Having encountered many refugees in Luxembourg and abroad, Isabelle and Patrick have seen a high number of competent refugees arriving, motivated to make use of their skills in order to contribute positively to their new homes. Yet, the lack of access to digital equipment, the various language barriers and the foreign cultural environment in Luxembourg presented yet another series of obstacles to be met in the integration process of the refugees.

Isabelle Mousset and Patrick de la Hamette (2016)

At the end of the year 2015, Patrick and Isabelle decided to take action. On his own initiative, Patrick  started gathering privately computers in order to donate them to refugees. In some cases, he also provided them with internet access at home. Isabelle organised and coordinated the access and distribution of private computers for refugees and provided support for various administrative procedures online.


The demand for access to digital equipment among the refugees was so strong, that in February 2016 we founded Digital Inclusion asbl. Yet, we believe that Digital Inclusion should not be limited to refugees only, but include all vulnerable people living in Luxembourg.


2016: Anna Szymanska and Aws Alomar, Digital Inclusion’s employees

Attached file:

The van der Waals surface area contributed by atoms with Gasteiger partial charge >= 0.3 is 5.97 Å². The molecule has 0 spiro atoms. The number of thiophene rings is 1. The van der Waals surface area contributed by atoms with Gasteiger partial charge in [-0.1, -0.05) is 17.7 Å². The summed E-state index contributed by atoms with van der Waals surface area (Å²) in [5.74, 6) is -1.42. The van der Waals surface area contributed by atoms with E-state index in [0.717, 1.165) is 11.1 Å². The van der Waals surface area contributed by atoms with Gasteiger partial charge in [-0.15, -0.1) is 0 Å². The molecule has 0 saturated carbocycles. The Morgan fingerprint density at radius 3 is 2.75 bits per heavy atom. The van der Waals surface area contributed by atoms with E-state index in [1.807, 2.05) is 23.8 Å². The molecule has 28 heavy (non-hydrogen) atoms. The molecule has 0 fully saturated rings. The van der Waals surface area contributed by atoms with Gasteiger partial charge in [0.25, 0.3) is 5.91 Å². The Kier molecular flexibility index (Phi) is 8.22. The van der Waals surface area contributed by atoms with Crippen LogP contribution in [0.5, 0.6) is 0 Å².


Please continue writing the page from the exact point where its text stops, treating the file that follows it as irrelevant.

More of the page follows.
Since summer 2016, Digital Inclusion is supported by the Œuvre Nationale de Secours Grande-Duchesse Charlotte as one of the mateneen projects. This allowed us to  cover our material costs and to hire two employees, an IT technician (photo: Aws Alomar, employee 2017-2018) and a project manager (Anna szymanska, Digital Inclusion Project Manager since October 2016). At the same time, more and more volunteers joined the project.

We partnered with Hariko (A Red Cross Project), in the ‘Hariko building’ we have an office (cf. photo above) along with a class room, storage and our makerspace. We received additional support of the US Embassy in Luxembourg, funding additional spare parts for our computer recycling program.



In 2017, the project was further developed by Anna Szymanska and Patrick de la Hamette, and a third part time employee joined the project, helping to prepare our digital skills and workforce insertion project with the Ministry of Labour and the European Social Fund.

At the same time, the ‘Hariko building’ neared its end-of-life, as it was only a temporary solution and the building was to be removed in 2018. Digital Inclusion managed to find a new spot, and again it is a building that we could temporarily (until end of 2018) use and meanwhile has been torn down- this allowed us to get a lot of space while keeping rent costs low. During three months, we prepared the space and then moved in January 2018- You can find more about how we re-used this building space here.


In 2018, Digital Inclusion started its ‘Digi4All’ project (2018-2019), on its new premises in Howald. The project augmented our project by adding a multitude of educational offers, aiming to boost digital skills of people without employment in Luxembourg, and is financed by the Ministry of Labour and the European Social Fund. (more details here) The staff grew to 8 employees (part time).